How our future farmers – our young ones – act onfarm is important for the safety of themselves and others, writes Harriet Bremner.

Are the decisions you make every day on the farm, suitable for molding our future generations while knowing we are keeping them safe in the best possible way? Or are some of your actions cringe-worthy as we think about the marginal behaviours you exhibit in front of your most influential onlookers?

To get adults and children talking and on the same page when it comes to health, safety and wellbeing I have spent the past two years developing the ‘Think Safe Brain’ campaign, with our second farming day kicking off in two rural primary schools in June.

The idea came when I heard a six-year-old child say; “I can stand on the road and won’t get run over because I have got my high vis vest on”. Vests, for sure, have their place but we cannot and must not just expect that simply wearing a vest will keep us safe. It helps one be more easily seen but you can still die if you make a marginal decision while wearing one.

To me, this is part of everything wrong when it comes to health, safety and wellbeing and looking at it with fresh and literal eyes – such as our children’s.

They have not had health and safety tarnished with bureaucracy, instead, they are literal in their approach to staying safe. For instance; ask a child why they should wear a helmet on their motorbike? They will simply tell you that if you don’t and you fall off and hit your head then you could die. Why do we, as adults, make health and safety so complicated?

The farming school day starts with a morning session with NZ Police – they talk about emergency situations with the children, things every one of them needs to know about. Following this, students are split into mixed-aged groups where they then spend the day going around different farming modules discussing, learning and teaching each other, and adults, about all things farming safety.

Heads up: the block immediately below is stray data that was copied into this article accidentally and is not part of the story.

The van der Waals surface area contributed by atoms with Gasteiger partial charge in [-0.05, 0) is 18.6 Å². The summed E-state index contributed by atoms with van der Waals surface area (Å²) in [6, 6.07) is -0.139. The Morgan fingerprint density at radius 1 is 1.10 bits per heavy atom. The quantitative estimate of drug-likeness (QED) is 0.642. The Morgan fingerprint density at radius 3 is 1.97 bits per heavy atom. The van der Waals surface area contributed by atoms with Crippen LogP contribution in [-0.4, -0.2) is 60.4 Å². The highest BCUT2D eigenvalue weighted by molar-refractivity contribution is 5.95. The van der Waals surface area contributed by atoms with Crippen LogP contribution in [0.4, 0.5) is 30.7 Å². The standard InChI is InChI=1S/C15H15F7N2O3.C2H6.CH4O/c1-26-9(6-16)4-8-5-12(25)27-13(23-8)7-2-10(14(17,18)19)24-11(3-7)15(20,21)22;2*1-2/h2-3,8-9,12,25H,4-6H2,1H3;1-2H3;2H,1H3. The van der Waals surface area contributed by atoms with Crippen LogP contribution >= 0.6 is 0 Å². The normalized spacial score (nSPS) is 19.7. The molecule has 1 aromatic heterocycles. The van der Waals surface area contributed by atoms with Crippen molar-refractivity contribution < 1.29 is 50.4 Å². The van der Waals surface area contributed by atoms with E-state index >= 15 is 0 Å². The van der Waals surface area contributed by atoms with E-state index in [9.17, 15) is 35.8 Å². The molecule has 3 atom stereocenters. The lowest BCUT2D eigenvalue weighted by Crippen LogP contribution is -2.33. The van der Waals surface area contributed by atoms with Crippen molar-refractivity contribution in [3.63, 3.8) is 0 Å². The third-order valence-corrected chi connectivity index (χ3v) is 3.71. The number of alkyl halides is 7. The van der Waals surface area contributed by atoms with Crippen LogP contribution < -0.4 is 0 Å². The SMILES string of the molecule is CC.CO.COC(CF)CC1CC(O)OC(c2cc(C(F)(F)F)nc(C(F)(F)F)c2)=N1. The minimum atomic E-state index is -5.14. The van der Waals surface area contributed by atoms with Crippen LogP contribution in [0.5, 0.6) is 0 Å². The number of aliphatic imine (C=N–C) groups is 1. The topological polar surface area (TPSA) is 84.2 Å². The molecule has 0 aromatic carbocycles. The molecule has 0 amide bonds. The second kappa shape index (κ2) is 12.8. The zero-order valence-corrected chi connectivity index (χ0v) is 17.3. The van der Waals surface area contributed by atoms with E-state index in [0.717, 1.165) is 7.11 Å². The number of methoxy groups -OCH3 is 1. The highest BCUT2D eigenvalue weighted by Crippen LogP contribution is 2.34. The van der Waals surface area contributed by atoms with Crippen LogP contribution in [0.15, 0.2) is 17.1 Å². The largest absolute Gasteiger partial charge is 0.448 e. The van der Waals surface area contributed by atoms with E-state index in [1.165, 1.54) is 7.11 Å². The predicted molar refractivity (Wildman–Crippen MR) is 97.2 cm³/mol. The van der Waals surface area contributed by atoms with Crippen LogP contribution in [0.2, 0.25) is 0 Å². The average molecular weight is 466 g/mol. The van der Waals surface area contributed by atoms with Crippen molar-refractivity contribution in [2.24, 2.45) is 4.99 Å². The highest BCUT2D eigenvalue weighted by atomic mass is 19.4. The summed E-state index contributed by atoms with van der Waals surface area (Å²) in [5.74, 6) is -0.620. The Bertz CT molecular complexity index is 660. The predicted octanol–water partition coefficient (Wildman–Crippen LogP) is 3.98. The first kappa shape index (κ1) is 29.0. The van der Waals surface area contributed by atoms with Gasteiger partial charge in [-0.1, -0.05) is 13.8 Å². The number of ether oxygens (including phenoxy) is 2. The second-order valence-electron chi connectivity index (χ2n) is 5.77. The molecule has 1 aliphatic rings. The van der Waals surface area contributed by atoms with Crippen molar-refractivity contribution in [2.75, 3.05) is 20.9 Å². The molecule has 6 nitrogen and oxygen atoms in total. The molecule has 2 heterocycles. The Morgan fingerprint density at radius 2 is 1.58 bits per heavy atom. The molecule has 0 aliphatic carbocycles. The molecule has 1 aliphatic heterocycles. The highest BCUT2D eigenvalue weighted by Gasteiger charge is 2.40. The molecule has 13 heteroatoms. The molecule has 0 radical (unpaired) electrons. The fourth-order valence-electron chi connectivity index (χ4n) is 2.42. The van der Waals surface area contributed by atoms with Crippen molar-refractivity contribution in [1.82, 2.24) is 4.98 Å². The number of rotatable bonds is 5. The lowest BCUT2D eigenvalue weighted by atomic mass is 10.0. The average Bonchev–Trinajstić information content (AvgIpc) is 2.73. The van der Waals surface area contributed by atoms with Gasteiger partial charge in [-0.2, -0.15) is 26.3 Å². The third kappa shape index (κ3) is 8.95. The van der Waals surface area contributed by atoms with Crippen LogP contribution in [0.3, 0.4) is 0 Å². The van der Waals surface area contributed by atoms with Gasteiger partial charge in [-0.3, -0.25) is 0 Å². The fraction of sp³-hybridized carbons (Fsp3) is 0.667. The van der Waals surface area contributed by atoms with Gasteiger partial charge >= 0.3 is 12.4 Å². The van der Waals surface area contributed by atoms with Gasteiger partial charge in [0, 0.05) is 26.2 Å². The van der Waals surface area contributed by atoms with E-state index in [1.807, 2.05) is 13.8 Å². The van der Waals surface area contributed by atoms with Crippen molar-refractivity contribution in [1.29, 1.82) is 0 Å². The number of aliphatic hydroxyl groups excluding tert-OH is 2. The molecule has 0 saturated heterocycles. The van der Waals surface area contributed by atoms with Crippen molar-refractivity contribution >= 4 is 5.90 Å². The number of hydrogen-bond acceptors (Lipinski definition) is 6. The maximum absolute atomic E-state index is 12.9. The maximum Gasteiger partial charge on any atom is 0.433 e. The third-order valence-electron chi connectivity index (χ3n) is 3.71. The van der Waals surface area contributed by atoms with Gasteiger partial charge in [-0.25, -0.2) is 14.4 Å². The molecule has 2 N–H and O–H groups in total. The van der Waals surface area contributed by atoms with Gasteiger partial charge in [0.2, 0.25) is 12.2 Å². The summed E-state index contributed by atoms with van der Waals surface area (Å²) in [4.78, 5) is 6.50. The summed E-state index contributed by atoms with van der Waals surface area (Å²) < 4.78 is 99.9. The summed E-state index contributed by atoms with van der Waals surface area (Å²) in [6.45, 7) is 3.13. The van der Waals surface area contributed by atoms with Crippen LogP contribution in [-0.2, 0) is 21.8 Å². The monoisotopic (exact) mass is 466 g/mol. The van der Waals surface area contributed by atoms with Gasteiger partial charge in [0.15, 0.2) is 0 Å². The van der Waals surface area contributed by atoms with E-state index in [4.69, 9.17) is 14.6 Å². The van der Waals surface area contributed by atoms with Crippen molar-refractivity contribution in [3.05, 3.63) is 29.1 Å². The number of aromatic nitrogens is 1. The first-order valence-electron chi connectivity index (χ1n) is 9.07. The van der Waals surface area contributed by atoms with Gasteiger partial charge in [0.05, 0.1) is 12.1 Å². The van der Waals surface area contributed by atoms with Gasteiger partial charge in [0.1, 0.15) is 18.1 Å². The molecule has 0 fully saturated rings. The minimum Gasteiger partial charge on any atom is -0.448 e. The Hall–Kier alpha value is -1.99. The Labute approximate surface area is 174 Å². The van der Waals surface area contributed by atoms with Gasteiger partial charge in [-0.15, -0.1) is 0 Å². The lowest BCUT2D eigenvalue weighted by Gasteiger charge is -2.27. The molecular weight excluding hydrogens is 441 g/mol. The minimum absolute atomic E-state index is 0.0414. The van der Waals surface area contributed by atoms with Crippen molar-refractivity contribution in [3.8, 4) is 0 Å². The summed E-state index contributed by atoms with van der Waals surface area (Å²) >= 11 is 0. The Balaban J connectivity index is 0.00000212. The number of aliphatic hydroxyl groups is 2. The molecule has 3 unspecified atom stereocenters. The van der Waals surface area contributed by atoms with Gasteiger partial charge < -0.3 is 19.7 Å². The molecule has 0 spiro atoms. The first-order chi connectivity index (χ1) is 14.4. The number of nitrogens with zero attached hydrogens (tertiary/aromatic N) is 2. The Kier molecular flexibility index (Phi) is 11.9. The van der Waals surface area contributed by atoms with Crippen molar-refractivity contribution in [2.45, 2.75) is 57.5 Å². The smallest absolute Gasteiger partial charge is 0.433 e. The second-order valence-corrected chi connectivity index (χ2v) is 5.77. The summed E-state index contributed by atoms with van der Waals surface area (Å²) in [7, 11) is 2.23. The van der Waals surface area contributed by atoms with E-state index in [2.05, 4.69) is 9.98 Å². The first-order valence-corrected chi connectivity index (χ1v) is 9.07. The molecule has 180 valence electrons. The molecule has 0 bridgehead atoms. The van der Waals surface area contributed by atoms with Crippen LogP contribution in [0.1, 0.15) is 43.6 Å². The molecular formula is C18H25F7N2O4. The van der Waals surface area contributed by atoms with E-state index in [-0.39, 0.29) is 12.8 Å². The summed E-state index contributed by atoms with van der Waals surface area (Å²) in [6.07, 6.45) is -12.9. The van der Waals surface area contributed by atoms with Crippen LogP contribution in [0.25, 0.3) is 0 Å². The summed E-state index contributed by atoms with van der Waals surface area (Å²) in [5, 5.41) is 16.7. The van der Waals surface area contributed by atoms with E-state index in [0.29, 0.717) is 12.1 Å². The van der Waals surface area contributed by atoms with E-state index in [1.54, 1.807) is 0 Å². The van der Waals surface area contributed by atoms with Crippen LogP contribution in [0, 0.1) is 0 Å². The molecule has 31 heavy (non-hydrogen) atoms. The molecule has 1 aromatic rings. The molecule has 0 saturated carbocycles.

It is important that the community is involved and adults are part of these conversations as children have an incredible ability to point out things that can be life-threatening that we have had no consideration of. By the same token, the adults highlight things they perceive to be dangerous or what can go wrong in different scenarios.

We have stock trucks, roadside hedge trimmers, tractors, implements, fire brigade, Police, tractors and horses, motorbikes, side-by-sides, trailer loading and stropping, obstacle courses, chemicals, firearms and more. Each module has specific learning outcomes where the children develop a specific understanding of the dangers around them.

Often I hear people say to their child simply; ‘don’t stand there’. This is as good as telling a dog, ‘who is a good boy?’ It is far too general and the words actually don’t mean anything. We need to be more specific with our use of words for children, they need to understand why.

So rather than saying not to stand behind the stock truck, the module at the farming day allows each child to sit in the driver’s seat and see for themselves how little the driver can really see. This helps the child to understand the dangers of hooning around the yard on their little bike while the truck is present.

Interwoven into the day are the police tractor and horses, Rural Support Trust, school PTO sausage sizzle and more. The day encompasses a whole community feel and it’s amazing how suddenly everyone is engaged in talking about and doing activities that will keep them safe when out on the farm. We also ensure mental health is part and parcel of the whole day because if you don’t look after your mental health, it is very hard to be able to make good decisions in the first place.

It’s incredibly difficult to put into words on one page how much this campaign means to me and how much it will help communities in the future.

The pilot day two years ago was a massive success and now that events are able to be run again, the plan is to run these nationwide so that every single rural school in the country has access to it and also every single rural family takes home a set of books. This helps take the conversations from the farming safety day back home and then out on to the farm. I have developed work booklets for the children to do as follow up in their classroom for a week after the farming safety day to ensure learning is solidified for future reference.

I give a massive thanks to PGGWrightson for being the main sponsor of my upcoming day, coupled with NZ Police and Farmstrong NZ. Without their support, the day could not go ahead.

I am always on the lookout for funding so if your rural community needs to up its game when it comes to putting people first and your company wants to support this, then please get in touch with me as we are all about prevention.

We want to ensure the people we love come home from work, every single day, while we help grow a practical generation of future farmers who are great decision-makers and who know that health is safety and everything in between. Let’s not wait for an ambulance at the bottom of the cliff, instead, let us be proactive in saving lives before they are lost unnecessarily.